Patrons of the XXX Super Store and the Fantasy Foxx strip club have been getting a souvenir in the mail recently: an I-know-where-you've-been postcard emblazoned with a photo of the customer's car parked outside one of the adult businesses.

The card reads: "Observed you in the neighborhood. Didn't know if you were aware there is a church in the area."

Oakcrest Family Church pastor Jim Norwood (search) and his followers have been snapping the pictures and mailing out the cards over the past six months or so — a campaign that helped Norwood get elected mayor of this Fort Worth suburb last month with 66 percent of the vote.

"Anybody that knows me will say that my heart is to try to help these people," said Norwood, 56. "But if all of these places close up, that's not a problem with me."

Norwood said he was fed up with finding porno magazines, condoms and drug needles in the church parking lot, situated around the corner from some of Kennedale's sex clubs and stores.

Many residents say more than half a dozen adult businesses in a town of 6,100 people is too many. But some don't agree with Norwood's approach.

"That's borderline invasion of privacy," said machinist William Pratt, who did not vote for Norwood. "It's their right to go there."

One man who declined to give his name before going into Showtime Cabaret said he had never received a postcard but would angrily throw it away if one came in the mail. He said he goes to the topless bar a few times a month and has no plans to stop.

Those who own the adult businesses and their attorneys declined to comment on what effect Norwood's crusade was having on their bottom line.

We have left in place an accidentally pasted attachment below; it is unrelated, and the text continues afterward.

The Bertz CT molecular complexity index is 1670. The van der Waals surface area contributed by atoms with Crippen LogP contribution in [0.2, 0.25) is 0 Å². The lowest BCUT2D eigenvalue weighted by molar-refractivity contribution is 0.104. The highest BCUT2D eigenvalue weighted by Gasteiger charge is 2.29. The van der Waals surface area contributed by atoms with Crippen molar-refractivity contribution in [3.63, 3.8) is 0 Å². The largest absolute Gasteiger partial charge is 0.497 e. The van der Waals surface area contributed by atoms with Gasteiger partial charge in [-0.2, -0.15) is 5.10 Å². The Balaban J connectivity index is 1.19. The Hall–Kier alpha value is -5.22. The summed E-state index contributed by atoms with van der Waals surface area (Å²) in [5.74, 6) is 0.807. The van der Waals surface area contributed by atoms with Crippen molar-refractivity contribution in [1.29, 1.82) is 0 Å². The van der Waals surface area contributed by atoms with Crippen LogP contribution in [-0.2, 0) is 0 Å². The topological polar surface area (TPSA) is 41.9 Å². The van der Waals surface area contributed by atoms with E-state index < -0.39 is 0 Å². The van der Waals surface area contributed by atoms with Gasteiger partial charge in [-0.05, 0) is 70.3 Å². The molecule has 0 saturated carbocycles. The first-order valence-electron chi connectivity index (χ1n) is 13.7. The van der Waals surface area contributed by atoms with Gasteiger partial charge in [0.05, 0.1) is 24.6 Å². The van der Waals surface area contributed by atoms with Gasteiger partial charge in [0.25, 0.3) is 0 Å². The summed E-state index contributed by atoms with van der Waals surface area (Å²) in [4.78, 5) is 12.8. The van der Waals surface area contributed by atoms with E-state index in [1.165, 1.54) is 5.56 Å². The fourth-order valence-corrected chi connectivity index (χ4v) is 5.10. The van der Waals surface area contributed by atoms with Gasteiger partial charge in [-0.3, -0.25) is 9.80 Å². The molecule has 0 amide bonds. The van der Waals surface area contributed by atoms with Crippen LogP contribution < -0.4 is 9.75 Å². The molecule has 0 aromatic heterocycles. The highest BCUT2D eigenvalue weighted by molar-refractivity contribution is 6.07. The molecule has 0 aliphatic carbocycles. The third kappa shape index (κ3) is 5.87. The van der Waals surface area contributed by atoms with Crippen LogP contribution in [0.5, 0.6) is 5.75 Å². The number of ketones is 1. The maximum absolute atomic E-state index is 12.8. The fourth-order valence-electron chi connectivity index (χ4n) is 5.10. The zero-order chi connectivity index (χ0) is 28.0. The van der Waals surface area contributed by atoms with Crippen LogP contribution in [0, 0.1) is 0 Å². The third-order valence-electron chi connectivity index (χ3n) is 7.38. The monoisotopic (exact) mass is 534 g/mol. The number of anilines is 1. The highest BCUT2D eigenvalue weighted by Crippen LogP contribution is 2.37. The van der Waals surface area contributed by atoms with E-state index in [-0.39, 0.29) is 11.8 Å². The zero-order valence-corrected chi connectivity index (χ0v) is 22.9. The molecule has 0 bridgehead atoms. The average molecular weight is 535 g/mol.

Kennedale resident Billy Simpson, who sells antique cars, said he doubts porn patrons will stop going to the strip clubs and video stores or that the businesses will close.

"Nobody in town wants them there, but they're not leaving because they still have customers," Simpson said. "There's usually a fair amount of cars in the parking lot."

The picture-taking idea stemmed from Norwood's work as a chaplain in jails, where sex offenders told him their problems may not have escalated if their wives or girlfriends had found out about their addiction to porn, he said.

Norwood said porn and drugs were part of his "wild days" in the 1960s and '70s but that his lifestyle hurt his relationship with his children, so he became a Christian.

He and a few church members, digital camera in hand, take turns staking out the businesses about once a week. Then they go online to find the owner's name and address from license plate records, which are public in Texas.

They have mailed more than 300 postcards — most to Dallas and other nearby towns — that include an invitation to attend church services or counseling classes for sex, drug and alcohol addictions. About a dozen porn patrons have called the church seeking help, according to Norwood.

"They have realized the devastation that it's had on their life and their relationships, and they're looking to get counseling as a way to heal or way to get out of what they're trapped in," Norwood said.

Mark Wright, who served as mayor for six years, does not dispute he lost the election, in part, to Norwood's crusade. But he said the city was already trying to run the clubs out of town, using zoning ordinances.

"It's not a few shots of license plates that's going to shut them down," Wright said.

For years the adult businesses operated off Interstate 20 in an unincorporated part of the county. The area was annexed by Kennedale in 1999, and the shops became subject to a city ordinance that bans sexually oriented businesses within 800 feet of houses, parks, schools and churches.

One strip club and a bookstore have agreed to leave town by August, according to the town.

Theresa Petersen, who manages a mobile home park, believed so much in what Norwood was doing that she helped him campaign for mayor, knocking on doors and handing out fliers.

Peterson said she and her husband frequented the sexually oriented businesses years ago when they used drugs. But the couple have been clean for three years and now attend Norwood's church.

"The other city officials don't seem to care, and they think this side of Kennedale (search) doesn't matter," Petersen said. "I believe Jim is going to make a difference in our town."